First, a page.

Sensors 2007, 7(7), 1216-1223; doi:10.3390/s7071216

Communication
Surface Plasmon Spectroscopic Detection of Saxitoxin
Hongxia Chen 1, Youn Sook Kim 2, Sam-Rok Keum 3, Sung-Hoon Kim 4, Heung-Jin Choi 4, Jaebeom Lee 2, Won Gun An 2 and Kwangnak Koh 2,*
1
College of Pharmacy, Pusan National University, Pusan 609-735, Korea
2
College of Nanoscience and Nanotechnology, Pusan National University, Pusan 609-735, Korea
3
College of Science and Technology, Korea University, Choong-nam 339-700, Korea
4
College of Engineering, Kyungpook National University, Taegu 702-701, Korea
*
Author to whom correspondence should be addressed; E-mail: koh@pusan.ac.kr
Received: 18 June 2007 / Accepted: 13 July 2007 / Published: 16 July 2007

Abstract

: For the surface-optoelectronic study of Saxitoxin sensing, we fabricated self-assembled calix[4]arene derivative monolayers as the recognition-functional interfaces on a gold surface. An interaction study between Saxitoxin and calix[4]arene derivative monolayers were performed using surface plasmon resonance (SPR) spectroscopy. Among three calix[4]arene derivatives, calix[4]arene crown ether SAM showed the highest sensitivity to Saxitoxin. The detection limit of this system is three orders of magnitude lower than that of the mouse bioassay which is the current benchmark for Saxitoxin detection.
Keywords:
Saxitoxin; surface plasmon resonance; calixarene; self-assembled monolayer (SAM)

1. Introduction

Harmful algal booms (red tides) produce a wide variety of secondary metabolites, but Saxitoxin (STX) is virtually isolated among them in being capable of causing human mortality by consumption of tainted shellfish. STX and its congeners are known as paralytic shellfish poisons (PSPs). Currently, governments of many countries monitor shellfish beds for the presence of saxitoxin by using one of several tests, the most reliable test is mouse bioassay. New approaches include insect bioassay, tissue biosensors, molecular pharmacology, neurophysiology, whole-cell bioassay, HPLC with postcolumn oxidation of the C4-C12 bond [1-4]. However, most methods have low sensitivity and many pre-required treatment steps for analysis.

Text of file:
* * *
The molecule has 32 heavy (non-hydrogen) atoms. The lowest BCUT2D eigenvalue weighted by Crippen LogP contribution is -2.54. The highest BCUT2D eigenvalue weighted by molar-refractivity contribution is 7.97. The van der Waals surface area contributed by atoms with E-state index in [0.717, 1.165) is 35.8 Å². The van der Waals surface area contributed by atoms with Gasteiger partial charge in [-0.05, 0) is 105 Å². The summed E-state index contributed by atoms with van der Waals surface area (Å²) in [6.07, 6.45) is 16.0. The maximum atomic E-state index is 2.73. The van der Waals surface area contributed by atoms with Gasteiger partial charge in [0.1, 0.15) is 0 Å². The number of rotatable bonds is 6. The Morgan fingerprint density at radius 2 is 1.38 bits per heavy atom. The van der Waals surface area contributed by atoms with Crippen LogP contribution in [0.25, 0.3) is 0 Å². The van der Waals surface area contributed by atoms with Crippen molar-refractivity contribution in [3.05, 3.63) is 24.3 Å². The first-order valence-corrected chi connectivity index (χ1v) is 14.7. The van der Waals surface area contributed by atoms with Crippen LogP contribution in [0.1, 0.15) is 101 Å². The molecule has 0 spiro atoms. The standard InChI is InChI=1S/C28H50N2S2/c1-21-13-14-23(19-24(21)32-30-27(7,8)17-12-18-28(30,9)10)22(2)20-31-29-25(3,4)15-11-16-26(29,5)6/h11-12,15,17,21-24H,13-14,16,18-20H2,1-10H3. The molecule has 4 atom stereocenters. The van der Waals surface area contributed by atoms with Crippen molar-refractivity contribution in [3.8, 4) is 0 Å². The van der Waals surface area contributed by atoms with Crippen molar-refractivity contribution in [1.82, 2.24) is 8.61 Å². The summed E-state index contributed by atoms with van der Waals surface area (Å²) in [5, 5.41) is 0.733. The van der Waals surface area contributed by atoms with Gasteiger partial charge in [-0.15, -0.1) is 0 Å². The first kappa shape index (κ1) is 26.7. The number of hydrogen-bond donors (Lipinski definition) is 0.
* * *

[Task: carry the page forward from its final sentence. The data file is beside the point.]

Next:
STX is a bis-guanidinium dication and its molecular structure was shown in Figure 1. Several crystal structures of 18-crown-6 and its aza analogues with guanidinium ions show hydrogen bonding with crown heteroatoms. R.E. Gawley et al. fabricated Aza-18-crown-6 ether sensor that showed excellent fluorescence enhancement [5]. calix[4]arene and calix[6]arene derivatives were found for their guanidinium ion selectivity based on CHEMFETs [6]. However, to our knowledge, there has no report about STX sensing using calix[n]arene derivative receptor yet.

Surface plasmon resonance (SPR) allows the user to study the interaction between immobilized recognition molecular and analytes in solution without labeling of the analyte. Recently, a novel method based on SPR, immobilization by recognition monolayers on noble metals have been utilized to detect small molecules and to obtain better reproducibility [7, 8]. These approaches of small molecule measurement have been proved to increase the sensitivity compared to other techniques. The SPR technique and careful construction of appropriate SAM are very useful methods to the development of more efficient biosensing interface.

Our research purpose here is a SPR based fundamental study of STX binding properties on the calixarene derivative recognition monolayer system in order to make high sensitive detection of STX. For this purpose, three calixarene derivatives containing ethylester (1), carboxylic acid (2), and crownether (3) at the lower rim were applied to recognition layer for STX. Self-assembly technique was utilized to construct a well–characterized recognition monolayer. The characterization of calixarene SAMs has been showed detailly in our previous work [9]. A molecular interaction study between calix[4]arene derivative SAMs and STX was investigated by SPR to detect low concentration up to 1.0 × 10-9 M on 3 SAM. The refractive index of the surface interfacial layer was calculated by the fitting of SPR curve with the Fresnel equations, which was found increased derived by the binding of STX onto the 3 SAM.

2. Experimental

2.1. Chemicals and Reagents